I have a confession to make.
Last year, my oldest daughter's "second grade" year, we used a science textbook. I know, that's very un-Charlotte-Mason of me. Don't get me wrong. We did nature study too – one of our best years of nature study yet. We read the living books suggested on the Ambleside Online reading lists. And we took the text slowly so as not to crowd out these other good things in our schedule. But the bottom line is that I gave into that fear that somehow nature study and living books wasn't enough. I gave into that fear that told me I needed a textbook written by an expert and experiments too.
This is a pretty common fear among homeschoolers, I think. It's a pretty frequent topic of discussion over at the Forum, and especially in recent weeks as the first stage of the new 'living science' suggestions for the upper years of the Ambleside curriculum have been rolled out. (Check out the new suggestions in Year 6 and Year 7.) Over and over again, the patient 'science ladies' have explained what CM's goals are for science: To love it. To learn to observe and think. To care. Can a textbook help us to reach that goal? It's a good question to ask. Silvia shares Kathy's thoughts on that question here. It's worth the time to click over and read.
All this talk on the forum lately got me thinking that maybe I didn't need that science text after all. But then again, we hadn't finished it yet. (I hate not finishing what I start.) And Michelle thought the experiments were a lot of fun. So why not just keep on sneaking it in there?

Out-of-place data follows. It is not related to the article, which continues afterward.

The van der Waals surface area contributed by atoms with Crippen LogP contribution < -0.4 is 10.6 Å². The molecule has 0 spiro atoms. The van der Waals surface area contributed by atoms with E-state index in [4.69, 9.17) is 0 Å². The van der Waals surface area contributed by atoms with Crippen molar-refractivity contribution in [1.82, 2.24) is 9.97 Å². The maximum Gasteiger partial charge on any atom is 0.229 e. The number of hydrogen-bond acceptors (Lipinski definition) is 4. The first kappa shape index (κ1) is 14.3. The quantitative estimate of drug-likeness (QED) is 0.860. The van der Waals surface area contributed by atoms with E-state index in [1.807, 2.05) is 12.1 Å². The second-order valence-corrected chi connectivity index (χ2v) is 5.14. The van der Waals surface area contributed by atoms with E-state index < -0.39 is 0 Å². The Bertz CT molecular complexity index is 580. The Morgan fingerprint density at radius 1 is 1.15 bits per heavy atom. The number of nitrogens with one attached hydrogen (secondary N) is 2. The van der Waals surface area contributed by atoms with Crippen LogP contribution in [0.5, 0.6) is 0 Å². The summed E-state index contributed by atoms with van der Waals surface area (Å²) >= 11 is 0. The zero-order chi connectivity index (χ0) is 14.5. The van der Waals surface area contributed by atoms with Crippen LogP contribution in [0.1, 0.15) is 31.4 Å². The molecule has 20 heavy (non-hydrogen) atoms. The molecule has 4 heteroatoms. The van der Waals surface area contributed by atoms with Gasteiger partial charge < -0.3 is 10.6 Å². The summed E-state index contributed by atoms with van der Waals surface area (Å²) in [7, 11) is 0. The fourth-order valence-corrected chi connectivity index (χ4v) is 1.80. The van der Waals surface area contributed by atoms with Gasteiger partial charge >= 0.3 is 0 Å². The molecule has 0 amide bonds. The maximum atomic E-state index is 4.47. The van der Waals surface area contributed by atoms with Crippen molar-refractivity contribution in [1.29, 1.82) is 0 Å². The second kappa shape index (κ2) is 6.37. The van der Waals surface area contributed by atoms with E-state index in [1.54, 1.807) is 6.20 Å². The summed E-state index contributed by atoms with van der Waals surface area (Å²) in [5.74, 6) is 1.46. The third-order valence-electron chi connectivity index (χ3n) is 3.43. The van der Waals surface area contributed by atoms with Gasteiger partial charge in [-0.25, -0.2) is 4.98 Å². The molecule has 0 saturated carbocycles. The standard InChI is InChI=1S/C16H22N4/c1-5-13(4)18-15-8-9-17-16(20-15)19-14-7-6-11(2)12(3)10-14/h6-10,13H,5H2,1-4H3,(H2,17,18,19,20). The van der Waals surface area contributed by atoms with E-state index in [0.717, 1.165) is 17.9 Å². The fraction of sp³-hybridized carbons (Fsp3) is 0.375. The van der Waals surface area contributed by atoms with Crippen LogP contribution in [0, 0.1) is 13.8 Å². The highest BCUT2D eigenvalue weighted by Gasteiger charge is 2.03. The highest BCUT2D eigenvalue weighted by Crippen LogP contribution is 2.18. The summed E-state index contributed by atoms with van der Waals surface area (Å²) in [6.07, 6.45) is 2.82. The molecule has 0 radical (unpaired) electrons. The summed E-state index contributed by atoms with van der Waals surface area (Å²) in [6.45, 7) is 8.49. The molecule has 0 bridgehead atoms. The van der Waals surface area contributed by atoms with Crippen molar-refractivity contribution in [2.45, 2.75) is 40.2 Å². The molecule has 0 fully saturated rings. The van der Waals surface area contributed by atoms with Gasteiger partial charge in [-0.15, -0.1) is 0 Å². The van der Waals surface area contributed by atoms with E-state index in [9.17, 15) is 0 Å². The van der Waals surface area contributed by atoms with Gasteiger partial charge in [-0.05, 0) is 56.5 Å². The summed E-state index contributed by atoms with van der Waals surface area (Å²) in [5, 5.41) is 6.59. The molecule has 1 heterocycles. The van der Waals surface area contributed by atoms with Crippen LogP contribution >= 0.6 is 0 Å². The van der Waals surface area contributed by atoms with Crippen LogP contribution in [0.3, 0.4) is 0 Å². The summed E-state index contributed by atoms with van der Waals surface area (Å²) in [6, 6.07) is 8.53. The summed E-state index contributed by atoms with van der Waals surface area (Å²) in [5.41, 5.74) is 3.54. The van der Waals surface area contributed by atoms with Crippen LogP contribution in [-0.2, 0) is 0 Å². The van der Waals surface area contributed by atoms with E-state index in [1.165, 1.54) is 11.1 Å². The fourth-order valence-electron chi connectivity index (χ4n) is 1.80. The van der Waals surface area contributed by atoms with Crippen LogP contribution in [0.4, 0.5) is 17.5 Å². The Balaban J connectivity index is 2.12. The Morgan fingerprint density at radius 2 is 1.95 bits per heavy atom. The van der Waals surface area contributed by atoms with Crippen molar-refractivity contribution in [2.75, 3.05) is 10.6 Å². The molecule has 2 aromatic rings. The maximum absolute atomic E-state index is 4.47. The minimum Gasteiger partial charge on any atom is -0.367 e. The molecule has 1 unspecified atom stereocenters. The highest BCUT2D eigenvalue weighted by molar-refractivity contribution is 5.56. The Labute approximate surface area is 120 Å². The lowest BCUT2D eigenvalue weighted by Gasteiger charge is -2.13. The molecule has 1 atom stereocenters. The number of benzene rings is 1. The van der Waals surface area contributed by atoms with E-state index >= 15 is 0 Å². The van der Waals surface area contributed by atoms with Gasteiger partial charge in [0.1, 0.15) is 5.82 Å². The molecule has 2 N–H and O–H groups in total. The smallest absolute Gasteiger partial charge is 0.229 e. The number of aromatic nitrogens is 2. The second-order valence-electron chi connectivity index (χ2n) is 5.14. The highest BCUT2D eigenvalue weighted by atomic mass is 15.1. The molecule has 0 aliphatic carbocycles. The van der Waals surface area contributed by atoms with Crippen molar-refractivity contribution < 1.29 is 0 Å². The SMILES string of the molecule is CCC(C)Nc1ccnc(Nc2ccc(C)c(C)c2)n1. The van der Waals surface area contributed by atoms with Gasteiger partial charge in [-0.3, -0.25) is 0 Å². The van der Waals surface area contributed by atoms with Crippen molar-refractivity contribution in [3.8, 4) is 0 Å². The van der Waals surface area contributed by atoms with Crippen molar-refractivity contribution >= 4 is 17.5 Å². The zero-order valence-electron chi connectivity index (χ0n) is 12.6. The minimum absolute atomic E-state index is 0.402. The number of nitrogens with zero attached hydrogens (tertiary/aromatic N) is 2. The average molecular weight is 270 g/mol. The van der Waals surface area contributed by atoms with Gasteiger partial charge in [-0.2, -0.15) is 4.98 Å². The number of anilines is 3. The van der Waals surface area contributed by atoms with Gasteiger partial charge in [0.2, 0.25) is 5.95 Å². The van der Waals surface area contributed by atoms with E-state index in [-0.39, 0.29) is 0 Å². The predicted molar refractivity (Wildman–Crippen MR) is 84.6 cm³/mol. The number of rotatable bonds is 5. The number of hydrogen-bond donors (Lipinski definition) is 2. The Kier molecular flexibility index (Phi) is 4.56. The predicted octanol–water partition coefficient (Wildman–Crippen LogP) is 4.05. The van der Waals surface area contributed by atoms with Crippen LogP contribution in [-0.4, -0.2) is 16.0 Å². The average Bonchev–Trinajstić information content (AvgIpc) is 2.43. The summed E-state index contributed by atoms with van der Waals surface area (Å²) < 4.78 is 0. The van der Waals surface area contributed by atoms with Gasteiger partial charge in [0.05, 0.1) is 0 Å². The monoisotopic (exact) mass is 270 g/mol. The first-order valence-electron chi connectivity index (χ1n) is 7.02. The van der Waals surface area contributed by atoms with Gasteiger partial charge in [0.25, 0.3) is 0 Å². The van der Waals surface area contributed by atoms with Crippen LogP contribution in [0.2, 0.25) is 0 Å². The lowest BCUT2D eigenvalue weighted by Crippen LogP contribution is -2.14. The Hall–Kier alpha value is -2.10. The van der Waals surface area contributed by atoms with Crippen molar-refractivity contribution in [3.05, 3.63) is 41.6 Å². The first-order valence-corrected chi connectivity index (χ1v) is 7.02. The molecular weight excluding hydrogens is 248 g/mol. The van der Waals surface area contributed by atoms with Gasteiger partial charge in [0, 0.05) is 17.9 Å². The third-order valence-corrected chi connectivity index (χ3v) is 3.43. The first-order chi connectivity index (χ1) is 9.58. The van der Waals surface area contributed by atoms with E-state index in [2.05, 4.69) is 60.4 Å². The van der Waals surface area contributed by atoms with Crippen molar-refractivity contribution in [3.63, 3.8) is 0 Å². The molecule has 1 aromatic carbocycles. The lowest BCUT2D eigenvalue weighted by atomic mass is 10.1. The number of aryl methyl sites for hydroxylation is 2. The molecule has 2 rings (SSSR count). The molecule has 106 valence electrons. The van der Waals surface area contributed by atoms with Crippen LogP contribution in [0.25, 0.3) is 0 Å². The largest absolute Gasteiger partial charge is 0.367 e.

Around that same time that all this talk was going around the forum, I realized that it's not just a Charlotte Mason thing to say that nature study is enough. In talks I've listened to recently from the classical world, Andrew Kern and Christopher Perrin have both said that they believe that nature study is not only ENOUGH for science in the elementary grades, but is really an essential foundation for any later upper-level work in the sciences. Nature study builds that foundation of wonder and keen observation skills. Can a textbook do that? I started wrestling with myself again. Could I really shelve that textbook?
Finally came end-of-term exam time. I asked Michelle to explain one of the science experiments she had done and what she had learned from it. And do you know what I realized? She hadn't really learned anything from it. Sure, she had fun. Sure, she could tell me what we did and how it was kind of cool. But the concept that the experiment was supposed to teach her? Gone. On the other hand, she told me in lively and enthusiastic detail about the life cycle of the mango tree we've been keeping an eye on in the yard. Not only did she do this at exam time, but she did it again during prayer time when she thanked God for making the tree to blossom and produce fruit over and over and over again. She told me in detail about the habits of our mice, and can correctly identify just about every flowering plant in our neighborhood. She has taken a fascination with rocks and the interesting bits that can be found amongst 'ordinary' gravel. I can scarcely keep up with her questions.
All of a sudden it hit me: the time we spent with that textbook last year? It was pretty useless. She didn't really even learn any nifty facts, let alone gain a greater sense of awe or wonder. She had fun doing the experiments, but she didn't love what she was learning. But she loves that tree. She loves the mice, the flowers, the rocks. She has a relationship with those things, and she's starting to see the glory of the God who is behind it all. This is what nature study does that a text just can't.
So I got brave. I went ahead and shelved the textbook. We'll use the time we might have spent with the text delving more deeply into nature study next year.
I'm pretty sure that it will be time well spent.